In 2001, toward the end of his 540-page report on the scandal, Sir Kennedy made his recommendations for how to avoid another Bristol. There are 198 recommendations, and cynics might say that 198 recommendations are no recommendations at all. Number 155 (“Publication of information about performance and standards”) reads: “Patients and the public must be able to obtain information as to the relative performance of the trust [geographical grouping of hospital services] and the services and consultant units within the trust.”
Why is it so hard to be transparent?
More than ten years after Bristol inquiry was published, Fiona Godlee, editor of the BMJ (the British Medical Journal, one the most prestigious medical journals on the planet) put it very succinctly: “Measure your team’s performance, and publish the results.” Nearly ten years since then, people are still sitting on data, struggling with what to measure and whether and how to publish those results.
The Times reports that about three quarters of 115 American hospitals performing pediatric cardiac surgery openly report their hospital’s mortality data via the Society of Thoracic Surgeons website. Not so with UNC.
Why – unless you have something to hide – would you not want to disclose your results?
Ironically in light of Bristol and UNC, it is cardiac surgery that has traditionally led the way. New York state’s publication of the outcomes of named surgeons performing heart surgery led to a 41% decrease in mortality at exactly the same time as Bristol was melting down. Since then, other specialties have complained that heart surgery is easy to measure because it has two outcomes: life or death. Mortality is no good measure of the quality of dermatology or prostate removal, or hip replacement. There are statistical challenges: a surgeon might not do enough bowel cancer resections in their career to truly know if they’re failing or a rise in post-operative deaths is just statistical noise. Hospitals and individuals say their patients are sicker and trickier than other patients – their “case mix” is more difficult, and published results will incentivise them to avoid or decline those patients. This, despite twenty years of validated tools to adjust for the characteristics of individual patients and make oranges comparable with apples.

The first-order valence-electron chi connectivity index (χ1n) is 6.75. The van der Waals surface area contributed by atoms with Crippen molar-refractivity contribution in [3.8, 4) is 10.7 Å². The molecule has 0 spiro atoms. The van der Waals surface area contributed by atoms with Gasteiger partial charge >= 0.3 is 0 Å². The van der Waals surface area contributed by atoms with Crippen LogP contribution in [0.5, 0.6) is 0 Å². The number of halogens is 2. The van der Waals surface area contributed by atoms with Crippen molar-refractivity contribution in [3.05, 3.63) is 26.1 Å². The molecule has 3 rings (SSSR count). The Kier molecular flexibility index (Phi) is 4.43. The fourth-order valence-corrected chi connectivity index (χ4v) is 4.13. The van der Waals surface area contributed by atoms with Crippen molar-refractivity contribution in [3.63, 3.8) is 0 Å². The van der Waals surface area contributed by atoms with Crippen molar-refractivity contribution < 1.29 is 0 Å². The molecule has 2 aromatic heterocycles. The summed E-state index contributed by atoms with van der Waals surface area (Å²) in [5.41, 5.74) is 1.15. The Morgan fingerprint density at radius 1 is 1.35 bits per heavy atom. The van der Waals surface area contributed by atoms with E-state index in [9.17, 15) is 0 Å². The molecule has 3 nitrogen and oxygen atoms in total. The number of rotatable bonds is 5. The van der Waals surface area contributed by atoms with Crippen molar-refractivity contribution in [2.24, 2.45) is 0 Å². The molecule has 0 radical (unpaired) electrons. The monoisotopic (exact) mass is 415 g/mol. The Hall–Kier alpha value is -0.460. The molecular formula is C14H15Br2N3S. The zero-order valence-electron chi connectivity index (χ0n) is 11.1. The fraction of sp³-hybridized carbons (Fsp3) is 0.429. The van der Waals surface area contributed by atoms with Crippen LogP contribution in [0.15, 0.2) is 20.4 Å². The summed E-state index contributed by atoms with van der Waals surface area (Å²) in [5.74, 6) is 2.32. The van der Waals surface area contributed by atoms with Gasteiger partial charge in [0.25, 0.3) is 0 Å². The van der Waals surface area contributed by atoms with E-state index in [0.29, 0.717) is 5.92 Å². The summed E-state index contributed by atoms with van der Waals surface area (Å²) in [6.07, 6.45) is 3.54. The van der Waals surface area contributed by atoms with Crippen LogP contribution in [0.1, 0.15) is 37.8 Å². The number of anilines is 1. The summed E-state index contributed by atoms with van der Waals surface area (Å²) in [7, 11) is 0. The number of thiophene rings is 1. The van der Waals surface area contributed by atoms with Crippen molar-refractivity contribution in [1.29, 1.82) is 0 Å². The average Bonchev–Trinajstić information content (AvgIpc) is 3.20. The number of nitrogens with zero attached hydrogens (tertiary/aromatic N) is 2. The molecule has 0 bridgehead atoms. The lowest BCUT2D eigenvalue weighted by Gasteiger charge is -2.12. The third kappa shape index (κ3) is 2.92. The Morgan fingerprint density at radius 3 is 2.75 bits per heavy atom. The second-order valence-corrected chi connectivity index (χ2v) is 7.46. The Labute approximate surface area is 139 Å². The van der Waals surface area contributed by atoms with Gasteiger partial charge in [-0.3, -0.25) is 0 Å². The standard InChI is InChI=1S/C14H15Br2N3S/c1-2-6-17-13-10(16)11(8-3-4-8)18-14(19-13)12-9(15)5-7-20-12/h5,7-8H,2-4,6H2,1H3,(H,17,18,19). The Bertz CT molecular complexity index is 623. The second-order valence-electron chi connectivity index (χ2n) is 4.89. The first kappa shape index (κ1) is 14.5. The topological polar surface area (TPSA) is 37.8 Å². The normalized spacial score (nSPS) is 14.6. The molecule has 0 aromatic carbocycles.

The arguments in the pages of the medical journals go on and on, year after year, as each country approaches the issue in different ways, and as the scandals return as regularly as the tide.
Sir Bruce Keogh, one of the architects of the UK’s scheme of public reporting, addressed the issues of statistics, measures and incentives back in 2007: “[Technical] shortcomings are not important in the grand scheme of public disclosure,” he said. “The point is that the genie is now out of the bottle, there is no going back.”
The medical profession has had for the most part the luxury of self-regulation for centuries. It is being offered the chance to measure itself and report on it. In 2019, that’s a luxury too. Bristol should have done it. UNC should have done it. Bristol remains the greatest scandal in healthcare in living memory. It is the birthplace of active use of surgical data and transparency of that data. And we have not learned its lessons.